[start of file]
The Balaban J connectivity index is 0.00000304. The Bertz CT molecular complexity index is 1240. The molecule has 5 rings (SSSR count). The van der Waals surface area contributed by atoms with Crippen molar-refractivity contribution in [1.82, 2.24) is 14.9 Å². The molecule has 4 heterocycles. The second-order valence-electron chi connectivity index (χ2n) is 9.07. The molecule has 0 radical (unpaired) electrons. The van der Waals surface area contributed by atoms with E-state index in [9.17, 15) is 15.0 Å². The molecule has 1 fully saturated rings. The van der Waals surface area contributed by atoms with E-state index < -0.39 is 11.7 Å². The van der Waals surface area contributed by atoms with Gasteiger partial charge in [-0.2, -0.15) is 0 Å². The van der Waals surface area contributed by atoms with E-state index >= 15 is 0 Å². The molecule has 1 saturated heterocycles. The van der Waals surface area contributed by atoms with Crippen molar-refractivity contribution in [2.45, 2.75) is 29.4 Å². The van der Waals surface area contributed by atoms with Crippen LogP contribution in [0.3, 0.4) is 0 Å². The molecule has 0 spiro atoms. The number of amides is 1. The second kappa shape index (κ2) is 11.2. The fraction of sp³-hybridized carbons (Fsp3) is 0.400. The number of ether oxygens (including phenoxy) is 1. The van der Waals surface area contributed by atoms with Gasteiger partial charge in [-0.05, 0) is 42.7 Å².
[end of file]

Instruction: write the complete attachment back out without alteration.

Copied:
The Balaban J connectivity index is 0.00000304. The Bertz CT molecular complexity index is 1240. The molecule has 5 rings (SSSR count). The van der Waals surface area contributed by atoms with Crippen molar-refractivity contribution in [1.82, 2.24) is 14.9 Å². The molecule has 4 heterocycles. The second-order valence-electron chi connectivity index (χ2n) is 9.07. The molecule has 0 radical (unpaired) electrons. The van der Waals surface area contributed by atoms with E-state index in [9.17, 15) is 15.0 Å². The molecule has 1 fully saturated rings. The van der Waals surface area contributed by atoms with E-state index < -0.39 is 11.7 Å². The van der Waals surface area contributed by atoms with Gasteiger partial charge in [-0.2, -0.15) is 0 Å². The van der Waals surface area contributed by atoms with E-state index >= 15 is 0 Å². The molecule has 1 saturated heterocycles. The van der Waals surface area contributed by atoms with Crippen molar-refractivity contribution in [2.45, 2.75) is 29.4 Å². The van der Waals surface area contributed by atoms with Crippen LogP contribution in [0.3, 0.4) is 0 Å². The molecule has 0 spiro atoms. The number of amides is 1. The second kappa shape index (κ2) is 11.2. The fraction of sp³-hybridized carbons (Fsp3) is 0.400. The number of ether oxygens (including phenoxy) is 1. The van der Waals surface area contributed by atoms with Gasteiger partial charge in [-0.05, 0) is 42.7 Å².